East beating west – a tale of two (US) coasts
And no change anytime soon
Philippines-headquartered International Container Terminal Services Inc. (ICTSI) is set improve its profit margins as throughput at three new facilities in Mexico, Honduras and Iraq “gains traction”, according to Drewry Maritime Equity Research (DMER).
ICTSI last week reported an 18% annual increase in the number of containers it processed at its 29 international container terminals in 2014, to reach 7.4m teu.
Revenue jumped by 24% to $1.1bn, earnings before interest, tax, depreciation and amortisation (ebitda) improved by 17% to $443m and net income was up 6% to $182m – but after deducting special items, underlying profit was disappointingly flat.
DMER said start-up costs at the three new terminals were to blame for the lower margins, but argued that ICTSI’s diversification strategy was paying off while its “desire to reduce emerging market risk is evident”, citing the part equity sale of its Lekki terminal in Nigeria and its investments in Melbourne, Australia as examples of a revised risk policy.
The analyst added: “With new terminals in the Republic of Congo and Australia turning operational in the next few years, we are optimistic that ICTSI would anchor volatility within its portfolio.”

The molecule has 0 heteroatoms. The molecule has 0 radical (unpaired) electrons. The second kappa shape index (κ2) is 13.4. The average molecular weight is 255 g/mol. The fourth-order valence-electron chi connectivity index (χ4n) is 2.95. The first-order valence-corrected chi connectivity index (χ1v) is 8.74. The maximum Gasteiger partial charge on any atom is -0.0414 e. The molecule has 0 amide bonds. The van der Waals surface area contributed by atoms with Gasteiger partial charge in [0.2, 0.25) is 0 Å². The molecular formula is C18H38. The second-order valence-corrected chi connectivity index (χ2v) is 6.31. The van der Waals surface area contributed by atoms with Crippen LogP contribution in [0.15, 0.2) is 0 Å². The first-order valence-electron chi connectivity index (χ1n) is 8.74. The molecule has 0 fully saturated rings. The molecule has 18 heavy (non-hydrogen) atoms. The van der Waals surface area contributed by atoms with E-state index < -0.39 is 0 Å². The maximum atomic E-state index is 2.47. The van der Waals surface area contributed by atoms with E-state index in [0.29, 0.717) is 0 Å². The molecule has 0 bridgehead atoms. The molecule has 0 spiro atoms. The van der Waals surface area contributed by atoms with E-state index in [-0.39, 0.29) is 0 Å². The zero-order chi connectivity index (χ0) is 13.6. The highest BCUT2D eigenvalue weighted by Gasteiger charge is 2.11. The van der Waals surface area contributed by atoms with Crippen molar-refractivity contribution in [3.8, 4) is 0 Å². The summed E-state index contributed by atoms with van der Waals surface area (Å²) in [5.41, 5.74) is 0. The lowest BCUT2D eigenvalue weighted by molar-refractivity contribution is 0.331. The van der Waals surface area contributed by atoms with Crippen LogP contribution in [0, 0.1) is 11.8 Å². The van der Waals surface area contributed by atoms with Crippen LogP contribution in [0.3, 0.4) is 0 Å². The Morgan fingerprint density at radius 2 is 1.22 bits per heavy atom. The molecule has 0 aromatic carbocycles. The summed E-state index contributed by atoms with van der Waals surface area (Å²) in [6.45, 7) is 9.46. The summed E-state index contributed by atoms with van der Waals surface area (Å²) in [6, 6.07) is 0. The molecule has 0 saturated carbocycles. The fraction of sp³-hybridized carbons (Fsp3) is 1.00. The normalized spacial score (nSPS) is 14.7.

However, because ICTSI remains a predominately emerging market player, DMER cautioned investors that the strengthening US dollar could have a negative impact, since it collects its revenues in local currency.
ICTSI’s seven key terminal operations – Manila, Brazil, Poland, Madagascar, China, Ecuador and China – grew by 5% and accounted for 70% of the company’s consolidated volume last year. The star of the show was the Baltic Container Terminal in Gdynia, where throughput surged by 20%.
Elsewhere, ICTSI said that despite the substantial loss of Hanjin Shipping from its US west coast Portland facility, it was “committed to making Terminal 6 a world class facility” and maintained that the terminal offered “tremendous advantages for carriers”.
In an earlier release, ICTSI Oregon slated the actions of the local branch of the International Longshore and Warehouse Union (ILWU), alleging that it had been “punishing us” [in connection with a long-running dispute over reefer containers], and had further used the July 2014 expiry of the US west coast labour agreement with the Pacific Maritime Association (PMA) employer group as “an excuse to drop productivity even lower”.
Hanjin represented nearly 80% of the container throughput at Terminal 6 and ICTSI said the South Korean carrier left because it had “had enough” of being in the middle of the ILWU’s “campaign” against ICTSI Oregon, which it claimed had been “more severe” than other US west coast ports experienced.
Following the renewal of the five-year contract agreement between PMA and ILWU, Portland Port Authority and ICTSI Oregon are working to restore the confidence of Hanjin and other potential carriers.
“ICTSI Oregon stands ready to do our part. But we cannot do it alone. It’s time for the ILWU to put aside its petty grudge of the past and become a partner for progress,” the company said.
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